Now to get to the slide, let’s turn to slide 5 and start with our results, two words I think sum up everything, great performance. Just like the first quarter, there's nothing unusual in these numbers. They're very straightforward. EPS increased 58% to $1.01 versus last year’s adjusted EPS of $0.64. The new lower tax rate and lower share count, down 6% contributed to the significant year-over-year increase.

Our operating ratio improved 490 basis points to a record 58.6% compared to last year's adjusted OR of 63.5%, clearly the lowest ever for CSX and I believe the lowest ever by a US railroad. The significant year-over-year improvement in our results was driven by 6% top line growth, combined with price and lower costs, pretty much across the board with the exception of fuel. Revenue increased 6%, as price, fuel surcharge, supplemental revenues and a 2% increase in volume, all contributed to positive growth this quarter. Similar to recent trends, we did see slight improvement in pricing this quarter, excluding coal.

Quick look on the next slide on the business segments, each were -- which were positively impacted by higher fuel and price. In chemicals, strength in industrial products, plastics and crude by rail was partially offset by our fly ash losses, which we discussed last quarter. Auto saw strength based on North American US light truck production, which was up 5%. In Forest Products, lumber, panel, wallboard and paper products all increased in the quarter. In metals, shipments of sheet, steel and construction related field products drove increases. Fertilizer’s revenues as I have mentioned previously were mainly lower due to the Plant City facility closure last year.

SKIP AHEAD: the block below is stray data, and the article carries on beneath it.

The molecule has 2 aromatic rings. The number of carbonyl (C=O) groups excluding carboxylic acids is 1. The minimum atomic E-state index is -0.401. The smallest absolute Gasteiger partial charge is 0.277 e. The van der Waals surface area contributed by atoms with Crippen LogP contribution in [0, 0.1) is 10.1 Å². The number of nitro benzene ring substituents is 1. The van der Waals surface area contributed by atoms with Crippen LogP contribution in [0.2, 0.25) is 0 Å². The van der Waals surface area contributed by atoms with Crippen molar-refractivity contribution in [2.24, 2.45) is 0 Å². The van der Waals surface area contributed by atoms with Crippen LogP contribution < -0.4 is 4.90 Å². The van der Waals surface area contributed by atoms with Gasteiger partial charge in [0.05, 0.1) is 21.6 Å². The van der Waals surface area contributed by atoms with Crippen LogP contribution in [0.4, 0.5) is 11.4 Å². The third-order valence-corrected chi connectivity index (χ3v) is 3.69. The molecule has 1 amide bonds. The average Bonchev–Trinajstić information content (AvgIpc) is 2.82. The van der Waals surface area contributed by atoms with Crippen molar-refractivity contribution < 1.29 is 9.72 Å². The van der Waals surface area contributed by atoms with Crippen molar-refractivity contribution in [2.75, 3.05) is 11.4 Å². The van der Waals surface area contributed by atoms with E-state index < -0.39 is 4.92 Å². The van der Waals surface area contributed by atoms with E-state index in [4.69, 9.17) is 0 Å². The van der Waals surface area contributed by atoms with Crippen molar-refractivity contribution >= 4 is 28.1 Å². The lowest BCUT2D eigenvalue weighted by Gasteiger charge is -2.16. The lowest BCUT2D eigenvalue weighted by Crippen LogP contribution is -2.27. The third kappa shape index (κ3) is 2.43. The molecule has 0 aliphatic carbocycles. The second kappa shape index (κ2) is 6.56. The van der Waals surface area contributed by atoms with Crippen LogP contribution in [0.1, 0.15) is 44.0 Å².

And in the coal markets, export coal remained very good during the quarter and showed healthy gains. Utility coal continued to weaken. On the intermodal side of the business, growth continued to come from the international markets with domestic relatively flat on a year-over-year basis because of the line rationalizations that we went through in the fall of 2017. Other revenue declined $58 million or declined due to a $58 million of liquidated damages, which was in last year's results, which did not repeat this year. Excluding that item, we saw gains in supplemental revenue, including demurrage. We continue to work with customers to create a more fluid network, especially as we approach the fall peak season.

On slide 7, let’s take a quick look at some of the key operating metrics that this team is focused on. Train velocity increased year-over-year and on a sequential basis. Terminal dwell saw an 11% year-over-year and 7% sequential improvement. While we drove improved velocity in dwell, train length increased on both a year-over-year basis, 13% and sequentially, 5%. Let me tell you, improving all three of these metrics at the same time is no easy task. Finally, car miles per day showed low double digit improvement on both a year-over-year and sequential basis. This is a good measure of asset efficiency and our ability to effectively turn our assets. The improvements we saw in these metrics clearly translated into our financial results.

Read the rest of this transcript on seekingalpha.com